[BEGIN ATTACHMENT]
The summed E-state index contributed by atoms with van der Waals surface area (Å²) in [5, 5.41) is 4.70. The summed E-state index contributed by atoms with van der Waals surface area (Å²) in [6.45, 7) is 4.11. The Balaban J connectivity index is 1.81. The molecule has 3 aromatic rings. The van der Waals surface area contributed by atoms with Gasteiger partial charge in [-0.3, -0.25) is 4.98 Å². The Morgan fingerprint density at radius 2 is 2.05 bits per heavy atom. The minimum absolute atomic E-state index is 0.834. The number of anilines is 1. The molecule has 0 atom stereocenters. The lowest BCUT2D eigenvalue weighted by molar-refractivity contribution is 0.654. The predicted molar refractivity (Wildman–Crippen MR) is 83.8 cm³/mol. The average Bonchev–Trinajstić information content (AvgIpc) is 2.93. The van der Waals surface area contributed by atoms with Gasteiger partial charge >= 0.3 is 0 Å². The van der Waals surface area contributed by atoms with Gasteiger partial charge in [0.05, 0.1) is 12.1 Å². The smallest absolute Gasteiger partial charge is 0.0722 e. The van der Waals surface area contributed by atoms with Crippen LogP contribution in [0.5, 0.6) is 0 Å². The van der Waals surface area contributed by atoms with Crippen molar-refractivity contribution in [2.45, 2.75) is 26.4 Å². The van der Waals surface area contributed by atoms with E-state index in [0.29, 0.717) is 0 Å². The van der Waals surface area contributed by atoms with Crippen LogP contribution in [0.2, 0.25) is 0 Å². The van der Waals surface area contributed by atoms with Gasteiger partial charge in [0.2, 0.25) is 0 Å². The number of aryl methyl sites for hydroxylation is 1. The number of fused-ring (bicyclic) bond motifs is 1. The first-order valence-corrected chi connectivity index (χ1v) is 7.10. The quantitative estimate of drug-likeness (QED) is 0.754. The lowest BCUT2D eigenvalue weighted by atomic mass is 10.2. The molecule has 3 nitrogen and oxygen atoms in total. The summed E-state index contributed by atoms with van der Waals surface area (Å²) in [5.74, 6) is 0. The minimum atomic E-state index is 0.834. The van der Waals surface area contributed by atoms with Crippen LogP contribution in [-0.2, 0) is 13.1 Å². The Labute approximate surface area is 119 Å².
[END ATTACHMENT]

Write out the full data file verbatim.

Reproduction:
The summed E-state index contributed by atoms with van der Waals surface area (Å²) in [5, 5.41) is 4.70. The summed E-state index contributed by atoms with van der Waals surface area (Å²) in [6.45, 7) is 4.11. The Balaban J connectivity index is 1.81. The molecule has 3 aromatic rings. The van der Waals surface area contributed by atoms with Gasteiger partial charge in [-0.3, -0.25) is 4.98 Å². The Morgan fingerprint density at radius 2 is 2.05 bits per heavy atom. The minimum absolute atomic E-state index is 0.834. The number of anilines is 1. The molecule has 0 atom stereocenters. The lowest BCUT2D eigenvalue weighted by molar-refractivity contribution is 0.654. The predicted molar refractivity (Wildman–Crippen MR) is 83.8 cm³/mol. The average Bonchev–Trinajstić information content (AvgIpc) is 2.93. The van der Waals surface area contributed by atoms with Gasteiger partial charge >= 0.3 is 0 Å². The van der Waals surface area contributed by atoms with Gasteiger partial charge in [0.05, 0.1) is 12.1 Å². The smallest absolute Gasteiger partial charge is 0.0722 e. The van der Waals surface area contributed by atoms with Crippen LogP contribution in [0.5, 0.6) is 0 Å². The van der Waals surface area contributed by atoms with Crippen molar-refractivity contribution in [2.45, 2.75) is 26.4 Å². The van der Waals surface area contributed by atoms with E-state index in [0.29, 0.717) is 0 Å². The van der Waals surface area contributed by atoms with Crippen LogP contribution in [0.2, 0.25) is 0 Å². The van der Waals surface area contributed by atoms with Gasteiger partial charge in [0.2, 0.25) is 0 Å². The number of aryl methyl sites for hydroxylation is 1. The number of fused-ring (bicyclic) bond motifs is 1. The first-order valence-corrected chi connectivity index (χ1v) is 7.10. The quantitative estimate of drug-likeness (QED) is 0.754. The lowest BCUT2D eigenvalue weighted by atomic mass is 10.2. The molecule has 3 nitrogen and oxygen atoms in total. The summed E-state index contributed by atoms with van der Waals surface area (Å²) in [5.74, 6) is 0. The minimum atomic E-state index is 0.834. The van der Waals surface area contributed by atoms with Crippen LogP contribution in [-0.2, 0) is 13.1 Å². The Labute approximate surface area is 119 Å².